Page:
From Stew's comments on this post, I've been changing how I'm building applications at the office. Initially, I was creating a view and pairing it with a package which encapsulated the insert/update/delete logic, and replacing APEX's data processing procedures with calls to my custom package. Effective, but not exactly obvious, or as simple as I'd like. I like the new process better, but it does have one (rather significant) gotcha that bit me yesterday.
The new process still uses views and packages, but I'm now creating “instead of” triggers on the views to call the appropriate procedures in the package. This allows me to keep APEX's procedures, so I can build a page and have it work “out of the box” (even tabular forms!). Very nice. A major side benefit is that I can change which columns are used by the insert/update/delete procedures without having to go in and edit all of the pages where data can be touched; I just need to update the appropriate trigger(s) and I'm done.
For the curious, here's a sample (heavily redacted) update trigger:
create or replace trigger a112_data_v_upd_trg instead of update on a112_data_v referencing new as new old as old for each row declare begin a112_pkg.upd_data ( :new.primary_key_col, :new.data_col1, :new.data_col2, :new.data_col3, :new.data_col4, :new.data_col5, :new.md5 ); end a112_data_v_upd_trg;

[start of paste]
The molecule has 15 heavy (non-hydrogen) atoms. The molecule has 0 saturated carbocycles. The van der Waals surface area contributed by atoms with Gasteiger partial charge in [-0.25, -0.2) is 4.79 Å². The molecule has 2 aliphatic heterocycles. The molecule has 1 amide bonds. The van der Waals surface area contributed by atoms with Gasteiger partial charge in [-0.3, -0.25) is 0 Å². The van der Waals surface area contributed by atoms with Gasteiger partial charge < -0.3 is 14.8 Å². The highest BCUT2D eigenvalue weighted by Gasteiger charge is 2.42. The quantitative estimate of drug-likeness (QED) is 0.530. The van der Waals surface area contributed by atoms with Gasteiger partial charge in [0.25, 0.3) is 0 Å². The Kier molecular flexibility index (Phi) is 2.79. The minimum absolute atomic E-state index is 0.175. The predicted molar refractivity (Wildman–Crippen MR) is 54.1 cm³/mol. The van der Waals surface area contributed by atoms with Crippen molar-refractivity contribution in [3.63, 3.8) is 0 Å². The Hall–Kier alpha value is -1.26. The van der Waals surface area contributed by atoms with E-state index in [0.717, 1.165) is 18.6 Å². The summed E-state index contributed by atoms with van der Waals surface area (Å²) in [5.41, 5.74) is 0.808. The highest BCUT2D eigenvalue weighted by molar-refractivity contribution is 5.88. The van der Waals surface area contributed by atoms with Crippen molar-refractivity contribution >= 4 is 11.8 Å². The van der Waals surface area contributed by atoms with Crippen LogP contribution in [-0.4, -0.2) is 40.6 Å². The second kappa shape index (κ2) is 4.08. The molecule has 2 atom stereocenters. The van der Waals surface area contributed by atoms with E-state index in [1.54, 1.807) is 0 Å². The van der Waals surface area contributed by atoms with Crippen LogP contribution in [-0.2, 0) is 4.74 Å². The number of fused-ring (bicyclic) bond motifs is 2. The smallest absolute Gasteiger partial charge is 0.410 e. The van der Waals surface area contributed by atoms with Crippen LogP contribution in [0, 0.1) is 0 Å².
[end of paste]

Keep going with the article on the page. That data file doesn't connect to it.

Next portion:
Pretty basic; you could do more if you want, but I've got all the logic already in the package, so there's nothing else for the trigger to do.
Oh, yeah, there's a gotcha to all of this. APEX's Automatic Row Processing (DML) process tries to lock the records before updating, using “SELECT…FOR UPDATE”. And this doesn't work for complex views; your application will throw the following error:
ORA-02014: cannot select FOR UPDATE from view with DISTINCT, GROUP BY, etc.
Initially, this confused me, because I had FOR UPDATE in my package–just not in the procedure the trigger was calling. But then I found this post by Patrick Wolf which explains what's going on–this behavior was introduced in APEX 3.0–and, more importantly, gives a workaround. Which still works in APEX 4.0, thankfully. (Hey, Patrick, any chance we could get a “Don't use locking” checkbox added to the DML process, rather than having to go off and create application items? Just a thought!)